The International Monetary Fund (IMF) will decide on Friday on Argentina's $45 billion program, with the country anticipated to clear the final hurdle to rework its debt with the Washington-based lender, according to two sources.
The agreement would mark the 22nd IMF program for Argentina and comes after more than a year of negotiations. It would replace a failed $57 billion program from 2018, for which it still owes over $40 billion.
Reducing the fiscal deficit, raising interest rates and cutting energy subsidies are core demands of the deal, which doesn't call for labor or pension reforms.
The executive board meeting - scheduled for 1400 GMT - has to reach agreement by consensus rather than a vote. One source familiar with the thinking of the IMF board said the approval was "most probable" following a number of meetings in the run up to Friday. Another source said they were "personally hopeful."
The meeting comes after Argentina's Congress signed off on March 17 on the financing aspect of the agreement, not the policies expected to keep the economy on track and the debt sustainable.
Political cracks inside Argentina's ruling center-left coalition have widened over the deal and there are fears the economic strings attached will further strain people in the South American country fighting with inflation above 50%.
But targets might be hard to achieve. JPMorgan this week revised its primary fiscal deficit forecast for 2022 to 2.8% of GDP, above the program's target of 2.5%.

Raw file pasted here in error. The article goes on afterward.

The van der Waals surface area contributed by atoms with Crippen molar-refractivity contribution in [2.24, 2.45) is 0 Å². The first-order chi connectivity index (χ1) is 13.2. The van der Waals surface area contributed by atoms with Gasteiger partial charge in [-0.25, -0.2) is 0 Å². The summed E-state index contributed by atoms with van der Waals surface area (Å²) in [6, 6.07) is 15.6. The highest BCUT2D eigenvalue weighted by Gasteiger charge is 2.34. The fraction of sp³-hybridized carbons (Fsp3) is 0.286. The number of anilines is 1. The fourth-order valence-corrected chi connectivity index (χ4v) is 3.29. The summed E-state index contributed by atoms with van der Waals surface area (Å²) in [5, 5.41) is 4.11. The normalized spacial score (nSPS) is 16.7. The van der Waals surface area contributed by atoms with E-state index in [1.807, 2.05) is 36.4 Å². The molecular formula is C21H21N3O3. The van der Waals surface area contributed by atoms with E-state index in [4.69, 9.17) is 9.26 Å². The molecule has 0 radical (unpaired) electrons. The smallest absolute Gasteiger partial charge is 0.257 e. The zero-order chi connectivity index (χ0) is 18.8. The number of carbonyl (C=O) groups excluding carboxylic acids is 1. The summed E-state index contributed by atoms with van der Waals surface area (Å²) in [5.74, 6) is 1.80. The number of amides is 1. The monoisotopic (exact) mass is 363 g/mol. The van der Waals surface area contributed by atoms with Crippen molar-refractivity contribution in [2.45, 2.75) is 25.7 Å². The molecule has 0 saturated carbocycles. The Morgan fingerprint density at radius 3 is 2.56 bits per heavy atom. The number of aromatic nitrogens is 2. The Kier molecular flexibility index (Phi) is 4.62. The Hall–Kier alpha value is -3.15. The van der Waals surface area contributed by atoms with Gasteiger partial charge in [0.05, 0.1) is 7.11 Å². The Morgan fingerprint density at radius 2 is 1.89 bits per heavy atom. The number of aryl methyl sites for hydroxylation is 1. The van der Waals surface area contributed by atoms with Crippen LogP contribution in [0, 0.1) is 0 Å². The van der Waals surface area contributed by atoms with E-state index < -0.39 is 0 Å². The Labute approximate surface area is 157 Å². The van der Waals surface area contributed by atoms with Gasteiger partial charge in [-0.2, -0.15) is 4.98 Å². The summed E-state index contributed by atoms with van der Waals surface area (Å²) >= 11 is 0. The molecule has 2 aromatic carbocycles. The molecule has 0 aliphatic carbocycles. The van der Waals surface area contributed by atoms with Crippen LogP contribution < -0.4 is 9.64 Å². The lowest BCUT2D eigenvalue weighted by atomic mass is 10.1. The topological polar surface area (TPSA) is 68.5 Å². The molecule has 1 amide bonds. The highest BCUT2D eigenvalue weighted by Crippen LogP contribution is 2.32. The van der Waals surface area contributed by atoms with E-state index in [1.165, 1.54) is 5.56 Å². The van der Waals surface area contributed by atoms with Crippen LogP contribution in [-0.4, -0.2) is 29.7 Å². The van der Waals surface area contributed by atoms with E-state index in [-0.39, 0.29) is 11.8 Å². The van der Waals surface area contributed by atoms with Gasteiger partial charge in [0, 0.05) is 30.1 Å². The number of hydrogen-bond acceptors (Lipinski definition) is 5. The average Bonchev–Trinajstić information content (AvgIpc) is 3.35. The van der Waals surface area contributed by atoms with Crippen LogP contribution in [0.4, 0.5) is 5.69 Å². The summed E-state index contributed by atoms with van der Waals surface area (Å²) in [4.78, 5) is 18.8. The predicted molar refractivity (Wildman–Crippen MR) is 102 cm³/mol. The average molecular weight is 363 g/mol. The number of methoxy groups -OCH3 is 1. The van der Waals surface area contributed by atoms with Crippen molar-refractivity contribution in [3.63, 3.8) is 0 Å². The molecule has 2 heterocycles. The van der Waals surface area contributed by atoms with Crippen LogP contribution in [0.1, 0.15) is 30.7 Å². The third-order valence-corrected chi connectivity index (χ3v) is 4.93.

"The agreement fails to encourage the reforms needed to improve Argentina's growth inflation outlook," said Alejo Czerwonko, emerging markets Americas CIO for UBS Global Wealth Management.
"It will very unlikely trigger the positive confidence shock, increase in private investment, and access to international capital markets that the country badly needs."
The Fund also risks reputational damage if the program doesn't succeed. Argentina's 2018 programme was the largest in the IMF's history.
Private holders of Argentina's debt, restructured in September 2020, criticized early on the negotiations as tainted by politics, allowing the government to carry on "erratic" economic policies.
Those restructured bonds have been trading in the low 30-cents on the dollar area for most of last year.
"There's been a lot of criticism of this deal, that it's going to fall apart, that it’s an IMF-light deal, it's a Band-Aid… But it's an important Band-Aid," said Robert Koenigsberger, chief investment officer at Gramercy, adding that an IMF deal would bring in a lot of upside for bond prices.
"The only thing that would make this stuff worth less than 32 (cents), which is where it trades today, is if the wheels fall off the bus. What this IMF deal does is it tightens the lug nuts on the wheels, so to speak."
The discussed Extended Fund Facility program has a 4-1/2 year grace period, and Argentina will face 10 quarterly revisions in order to get the disbursements. The country will receive $9.8 billion once the board passes the deal, according to staff-level agreement documents.
(Reporting by Jorgelina do Rosario and Rodrigo Campos, additional reporting by Tommy Reggiori Wilkes; Editing by Sam Holmes)